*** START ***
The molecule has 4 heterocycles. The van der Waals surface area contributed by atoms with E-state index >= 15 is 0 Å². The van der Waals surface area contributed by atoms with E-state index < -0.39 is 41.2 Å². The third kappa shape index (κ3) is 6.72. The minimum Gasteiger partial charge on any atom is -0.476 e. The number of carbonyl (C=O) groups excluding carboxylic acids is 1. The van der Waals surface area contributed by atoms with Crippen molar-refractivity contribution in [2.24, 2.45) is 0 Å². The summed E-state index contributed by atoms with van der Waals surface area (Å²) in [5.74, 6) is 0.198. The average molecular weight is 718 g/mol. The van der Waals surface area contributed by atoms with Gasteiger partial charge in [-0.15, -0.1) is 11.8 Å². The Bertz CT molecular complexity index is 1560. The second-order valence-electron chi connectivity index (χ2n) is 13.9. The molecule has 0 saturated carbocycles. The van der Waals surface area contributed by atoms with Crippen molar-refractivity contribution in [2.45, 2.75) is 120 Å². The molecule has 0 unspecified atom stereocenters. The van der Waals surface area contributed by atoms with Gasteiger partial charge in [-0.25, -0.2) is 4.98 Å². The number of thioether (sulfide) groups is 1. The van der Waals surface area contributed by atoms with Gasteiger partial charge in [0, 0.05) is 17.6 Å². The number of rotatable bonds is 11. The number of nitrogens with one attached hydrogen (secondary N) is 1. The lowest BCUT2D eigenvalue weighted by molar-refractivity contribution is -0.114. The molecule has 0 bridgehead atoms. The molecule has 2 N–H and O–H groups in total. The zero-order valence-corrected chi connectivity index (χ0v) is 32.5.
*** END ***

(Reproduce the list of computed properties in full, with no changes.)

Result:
The molecule has 4 heterocycles. The van der Waals surface area contributed by atoms with E-state index >= 15 is 0 Å². The van der Waals surface area contributed by atoms with E-state index < -0.39 is 41.2 Å². The third kappa shape index (κ3) is 6.72. The minimum Gasteiger partial charge on any atom is -0.476 e. The number of carbonyl (C=O) groups excluding carboxylic acids is 1. The van der Waals surface area contributed by atoms with Crippen molar-refractivity contribution in [2.24, 2.45) is 0 Å². The summed E-state index contributed by atoms with van der Waals surface area (Å²) in [5.74, 6) is 0.198. The average molecular weight is 718 g/mol. The van der Waals surface area contributed by atoms with Gasteiger partial charge in [-0.15, -0.1) is 11.8 Å². The Bertz CT molecular complexity index is 1560. The second-order valence-electron chi connectivity index (χ2n) is 13.9. The molecule has 0 saturated carbocycles. The van der Waals surface area contributed by atoms with Crippen molar-refractivity contribution in [2.45, 2.75) is 120 Å². The molecule has 0 unspecified atom stereocenters. The van der Waals surface area contributed by atoms with Gasteiger partial charge in [-0.25, -0.2) is 4.98 Å². The number of thioether (sulfide) groups is 1. The van der Waals surface area contributed by atoms with Gasteiger partial charge in [0, 0.05) is 17.6 Å². The number of rotatable bonds is 11. The number of nitrogens with one attached hydrogen (secondary N) is 1. The lowest BCUT2D eigenvalue weighted by molar-refractivity contribution is -0.114. The molecule has 0 bridgehead atoms. The molecule has 2 N–H and O–H groups in total. The zero-order valence-corrected chi connectivity index (χ0v) is 32.5.